Competition between two wetland macrophytes under different levels of sediment saturation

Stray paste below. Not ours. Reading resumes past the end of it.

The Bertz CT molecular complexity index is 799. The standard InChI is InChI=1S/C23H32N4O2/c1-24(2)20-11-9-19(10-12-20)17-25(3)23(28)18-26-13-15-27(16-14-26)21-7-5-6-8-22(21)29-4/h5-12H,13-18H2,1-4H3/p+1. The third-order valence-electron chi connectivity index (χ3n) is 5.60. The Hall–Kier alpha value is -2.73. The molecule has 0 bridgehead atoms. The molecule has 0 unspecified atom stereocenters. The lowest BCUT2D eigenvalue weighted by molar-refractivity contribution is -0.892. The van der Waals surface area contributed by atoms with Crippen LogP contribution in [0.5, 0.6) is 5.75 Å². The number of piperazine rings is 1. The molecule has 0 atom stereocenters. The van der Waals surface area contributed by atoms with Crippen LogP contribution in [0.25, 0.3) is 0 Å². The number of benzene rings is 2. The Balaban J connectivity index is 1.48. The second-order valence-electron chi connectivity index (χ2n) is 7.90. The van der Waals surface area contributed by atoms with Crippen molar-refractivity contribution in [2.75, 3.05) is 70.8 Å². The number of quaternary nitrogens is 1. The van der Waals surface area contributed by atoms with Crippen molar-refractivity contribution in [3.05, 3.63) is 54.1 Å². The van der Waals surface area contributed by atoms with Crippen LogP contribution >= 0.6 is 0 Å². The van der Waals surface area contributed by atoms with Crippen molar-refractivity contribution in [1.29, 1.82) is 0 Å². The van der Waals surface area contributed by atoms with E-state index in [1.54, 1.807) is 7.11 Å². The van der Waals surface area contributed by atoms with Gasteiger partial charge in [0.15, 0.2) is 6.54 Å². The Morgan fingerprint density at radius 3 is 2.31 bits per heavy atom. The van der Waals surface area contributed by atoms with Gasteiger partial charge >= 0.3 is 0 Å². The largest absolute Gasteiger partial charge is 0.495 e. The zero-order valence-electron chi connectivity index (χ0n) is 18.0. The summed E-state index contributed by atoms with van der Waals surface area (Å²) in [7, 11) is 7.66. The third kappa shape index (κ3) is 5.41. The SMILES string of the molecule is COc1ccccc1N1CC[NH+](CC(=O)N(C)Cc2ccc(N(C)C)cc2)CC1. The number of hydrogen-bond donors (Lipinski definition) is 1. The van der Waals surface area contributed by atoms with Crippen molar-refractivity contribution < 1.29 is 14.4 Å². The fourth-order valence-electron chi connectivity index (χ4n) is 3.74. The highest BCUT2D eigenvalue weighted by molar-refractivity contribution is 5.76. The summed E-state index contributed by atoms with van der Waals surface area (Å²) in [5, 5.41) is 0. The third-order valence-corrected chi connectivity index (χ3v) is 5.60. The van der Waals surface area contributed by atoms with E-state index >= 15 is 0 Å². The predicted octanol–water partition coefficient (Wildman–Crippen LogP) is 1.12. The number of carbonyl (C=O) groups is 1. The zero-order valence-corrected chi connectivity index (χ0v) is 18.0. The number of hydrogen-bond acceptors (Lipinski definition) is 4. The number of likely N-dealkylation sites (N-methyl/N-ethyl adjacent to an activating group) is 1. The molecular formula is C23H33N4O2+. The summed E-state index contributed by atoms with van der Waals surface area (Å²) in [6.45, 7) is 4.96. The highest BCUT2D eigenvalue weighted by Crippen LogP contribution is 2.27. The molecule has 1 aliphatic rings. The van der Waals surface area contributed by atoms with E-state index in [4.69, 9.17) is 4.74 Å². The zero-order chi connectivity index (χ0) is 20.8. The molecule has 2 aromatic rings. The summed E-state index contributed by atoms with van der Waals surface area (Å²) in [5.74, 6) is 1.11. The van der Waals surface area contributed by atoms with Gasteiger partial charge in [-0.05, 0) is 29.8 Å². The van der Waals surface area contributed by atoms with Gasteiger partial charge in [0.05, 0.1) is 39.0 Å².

Plant-plant interactions have been widely studied under various environmental conditions. However, in wetland ecosystems how plant interactions change in response to variation in sediment saturation remains largely unclear, even though different levels of sediment saturation play important roles in determining plant growth performance in wetland ecosystems. To this end, a competition experiment with two typical wetland species, Carex brevicuspis (neighbor plant) and Polygonum hydropiper (target plant), was conducted in a target-neighbor design. Two water levels (0 cm and -40 cm water levels representing waterlogged and drained sediments, respectively) and three neighbor plant densities (0 plants m-2, 400 plants m-2, and 1600 plants m-2) were tested in a factorial design. Biomass accumulation of P. hydropiper decreased along with enhanced C. brevicuspis density in the waterlogged treatment. However, in the drained treatment, biomass accumulation did not change under two C. brevicuspis densities. Above-ground relative neighbor effect index (ARNE) and relative neighbor effect index (RNE) of C. brevicuspis on P. hydropiper increased along with enhanced C. brevicuspis density only under waterlogged conditions. The below-ground relative neighbor effect index (BRNE) was not affected at the different water level and density treatments. The below-ground mass fraction of P. hydropiper was much higher in the waterlogged treatment than it was in the drained one, especially with no C. brevicuspis treatment. However, the leaf mass fraction displayed the opposite pattern. The longest root length of P. hydropiper was much shorter under waterlogged treatment than under the drained treatment. These results suggest that the competition intensity of C. brevicuspis to P. hydropiper increased along with increasing C. brevicuspis density only under waterlogged conditions. Moreover, this study also confirms that P. hydropiper can acclimate to water stress mainly through modulating its root architecture, for example reducing the root system length or increasing the root mass fraction.
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